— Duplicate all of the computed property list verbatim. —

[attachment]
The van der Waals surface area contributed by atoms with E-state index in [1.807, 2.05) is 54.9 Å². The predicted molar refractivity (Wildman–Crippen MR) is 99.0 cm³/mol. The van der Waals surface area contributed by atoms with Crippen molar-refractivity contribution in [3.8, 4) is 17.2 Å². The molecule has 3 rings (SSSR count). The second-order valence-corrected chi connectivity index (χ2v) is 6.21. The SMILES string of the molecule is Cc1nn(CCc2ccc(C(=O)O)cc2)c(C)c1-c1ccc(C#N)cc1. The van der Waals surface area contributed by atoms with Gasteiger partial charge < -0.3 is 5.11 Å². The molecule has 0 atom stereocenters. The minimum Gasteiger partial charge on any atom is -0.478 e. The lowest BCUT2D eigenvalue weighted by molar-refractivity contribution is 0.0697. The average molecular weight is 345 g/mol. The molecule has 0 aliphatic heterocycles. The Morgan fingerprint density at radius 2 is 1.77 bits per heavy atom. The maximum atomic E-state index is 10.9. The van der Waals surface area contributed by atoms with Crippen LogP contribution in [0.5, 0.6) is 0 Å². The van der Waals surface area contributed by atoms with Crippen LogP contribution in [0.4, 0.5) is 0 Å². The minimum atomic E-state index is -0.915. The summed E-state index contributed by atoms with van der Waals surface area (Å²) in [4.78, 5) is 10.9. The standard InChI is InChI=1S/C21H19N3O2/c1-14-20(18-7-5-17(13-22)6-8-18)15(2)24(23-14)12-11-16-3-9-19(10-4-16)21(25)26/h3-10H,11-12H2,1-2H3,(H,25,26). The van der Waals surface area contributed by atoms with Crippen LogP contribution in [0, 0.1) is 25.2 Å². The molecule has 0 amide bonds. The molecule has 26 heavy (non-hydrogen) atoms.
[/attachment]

The van der Waals surface area contributed by atoms with E-state index in [1.807, 2.05) is 54.9 Å². The predicted molar refractivity (Wildman–Crippen MR) is 99.0 cm³/mol. The van der Waals surface area contributed by atoms with Crippen molar-refractivity contribution in [3.8, 4) is 17.2 Å². The molecule has 3 rings (SSSR count). The second-order valence-corrected chi connectivity index (χ2v) is 6.21. The SMILES string of the molecule is Cc1nn(CCc2ccc(C(=O)O)cc2)c(C)c1-c1ccc(C#N)cc1. The van der Waals surface area contributed by atoms with Gasteiger partial charge < -0.3 is 5.11 Å². The molecule has 0 atom stereocenters. The minimum Gasteiger partial charge on any atom is -0.478 e. The lowest BCUT2D eigenvalue weighted by molar-refractivity contribution is 0.0697. The average molecular weight is 345 g/mol. The molecule has 0 aliphatic heterocycles. The Morgan fingerprint density at radius 2 is 1.77 bits per heavy atom. The maximum atomic E-state index is 10.9. The van der Waals surface area contributed by atoms with Crippen LogP contribution in [0.5, 0.6) is 0 Å². The van der Waals surface area contributed by atoms with Crippen LogP contribution in [0.4, 0.5) is 0 Å². The minimum atomic E-state index is -0.915. The summed E-state index contributed by atoms with van der Waals surface area (Å²) in [4.78, 5) is 10.9. The standard InChI is InChI=1S/C21H19N3O2/c1-14-20(18-7-5-17(13-22)6-8-18)15(2)24(23-14)12-11-16-3-9-19(10-4-16)21(25)26/h3-10H,11-12H2,1-2H3,(H,25,26). The van der Waals surface area contributed by atoms with Crippen LogP contribution in [0, 0.1) is 25.2 Å². The molecule has 0 amide bonds. The molecule has 26 heavy (non-hydrogen) atoms.